It is a $10 cottage clock my sister picked up in a yard sale several years ago and gave to me after I serviced one of her ogee clocks. There is a label on the inside that says it is made by Ansonia Brass Co. and I would date it to around the early 1880s.
It likely cost no more than 50 cents in its day, the most inexpensive of mechanical clocks but enough to provide for a family of modest needs.
Not many survive to this day as they were tossed out when they stopped working. When they do survive they are often in poor condition such as this one. So, it is not surprising that time-only cottage clocks, in very good condition, are sometimes worth more and have greater collector value than larger American time and strike parlour or kitchen clocks.
So, why is this clock not worth much more than my sister paid for it? It’s had a hard life and has likely been altered in several ways. Original movement? It’s hard to say as there are no markings on it. Well worn? Yes! Pendulum, crutch, the mainspring, pallets; probably replacements. And why the notches on the rear of the access door?
My wife and I love the sound of a ticking clock when we sleep at night. We both find it very soothing. And this one ticks just loud enough to be heard over our window air conditioner.
Unfortunately, the movement cannot quite run its intended 30 hours, and either the mainspring is too weak, or it needs a good cleaning. It is certainly not worth replacing a mainspring that would exceed the value of the clock so, a good cleaning is what it will get.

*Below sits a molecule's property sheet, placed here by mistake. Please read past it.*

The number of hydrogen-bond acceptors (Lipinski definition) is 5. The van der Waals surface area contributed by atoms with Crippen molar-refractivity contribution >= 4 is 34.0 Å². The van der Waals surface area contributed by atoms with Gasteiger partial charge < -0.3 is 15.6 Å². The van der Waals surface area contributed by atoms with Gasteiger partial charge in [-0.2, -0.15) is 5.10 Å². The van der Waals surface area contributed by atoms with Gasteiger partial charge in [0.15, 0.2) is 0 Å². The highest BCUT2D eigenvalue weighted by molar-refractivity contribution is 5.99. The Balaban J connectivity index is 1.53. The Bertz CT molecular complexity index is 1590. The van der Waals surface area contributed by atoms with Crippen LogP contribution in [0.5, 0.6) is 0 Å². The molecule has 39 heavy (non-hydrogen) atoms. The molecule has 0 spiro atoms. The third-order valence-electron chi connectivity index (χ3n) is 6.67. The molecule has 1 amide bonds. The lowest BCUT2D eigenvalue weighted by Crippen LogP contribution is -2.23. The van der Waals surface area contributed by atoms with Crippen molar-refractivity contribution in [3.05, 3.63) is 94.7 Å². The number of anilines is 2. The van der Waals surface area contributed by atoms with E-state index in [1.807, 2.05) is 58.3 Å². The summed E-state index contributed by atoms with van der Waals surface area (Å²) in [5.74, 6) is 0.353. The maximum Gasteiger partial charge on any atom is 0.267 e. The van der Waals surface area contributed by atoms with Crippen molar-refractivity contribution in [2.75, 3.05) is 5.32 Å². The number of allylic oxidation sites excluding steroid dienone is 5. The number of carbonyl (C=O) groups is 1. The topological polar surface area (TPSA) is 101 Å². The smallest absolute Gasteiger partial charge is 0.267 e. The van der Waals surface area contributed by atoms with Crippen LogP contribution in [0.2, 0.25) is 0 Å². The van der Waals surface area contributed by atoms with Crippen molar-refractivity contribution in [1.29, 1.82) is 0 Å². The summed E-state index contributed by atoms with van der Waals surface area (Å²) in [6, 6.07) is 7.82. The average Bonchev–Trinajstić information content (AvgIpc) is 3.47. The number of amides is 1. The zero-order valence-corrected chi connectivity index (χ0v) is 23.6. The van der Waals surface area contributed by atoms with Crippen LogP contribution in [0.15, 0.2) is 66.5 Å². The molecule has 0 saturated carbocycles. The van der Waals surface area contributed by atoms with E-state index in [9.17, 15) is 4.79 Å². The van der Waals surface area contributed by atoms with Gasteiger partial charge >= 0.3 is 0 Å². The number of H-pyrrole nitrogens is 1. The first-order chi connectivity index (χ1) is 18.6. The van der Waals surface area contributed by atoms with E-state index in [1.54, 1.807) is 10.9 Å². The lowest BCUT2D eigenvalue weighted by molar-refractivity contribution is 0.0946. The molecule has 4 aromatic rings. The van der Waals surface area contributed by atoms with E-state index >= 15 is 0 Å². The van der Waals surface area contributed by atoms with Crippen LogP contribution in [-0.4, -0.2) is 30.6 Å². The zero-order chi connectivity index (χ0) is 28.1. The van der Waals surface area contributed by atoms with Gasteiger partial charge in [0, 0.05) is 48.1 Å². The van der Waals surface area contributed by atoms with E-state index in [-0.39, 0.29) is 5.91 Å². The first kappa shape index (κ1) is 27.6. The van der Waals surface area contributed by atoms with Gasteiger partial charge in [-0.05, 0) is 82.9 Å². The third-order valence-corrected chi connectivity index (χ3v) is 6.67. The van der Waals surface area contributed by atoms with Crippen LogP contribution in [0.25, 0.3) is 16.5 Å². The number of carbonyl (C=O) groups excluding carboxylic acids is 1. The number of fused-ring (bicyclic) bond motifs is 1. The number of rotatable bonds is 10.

Time-only movements are the simplest to work on. There is only one train with three wheels plus the escape wheel. It is a matter of letting down the mainspring (a clamp is not necessary) releasing the 4 pins that hold the plates together which exposes the wheels and then taking the parts out.
Two issues immediately tell me that this movement does not have a lot of time left. The main wheel and the centre cannon teeth are slightly bent and it is only a matter of time when one or more break. There is not a lot of stress produced by the mainspring on the wheels of a 30-hour clock so it could take years, or perhaps even tomorrow. In any event, a repair of the wheel teeth is just not worth it.
The movement is not especially dirty but there is blackened oil in some of the pivot holes necessitating remediation. A clean in the ultrasonic followed by rinsing the parts, drying them, and then reassembly, oiling, and testing. That is it.
It is clean and I hope it will run 30 hours after the cleaning. Will it last? Well, for as long as the wheel teeth hold out. Let’s hope they do!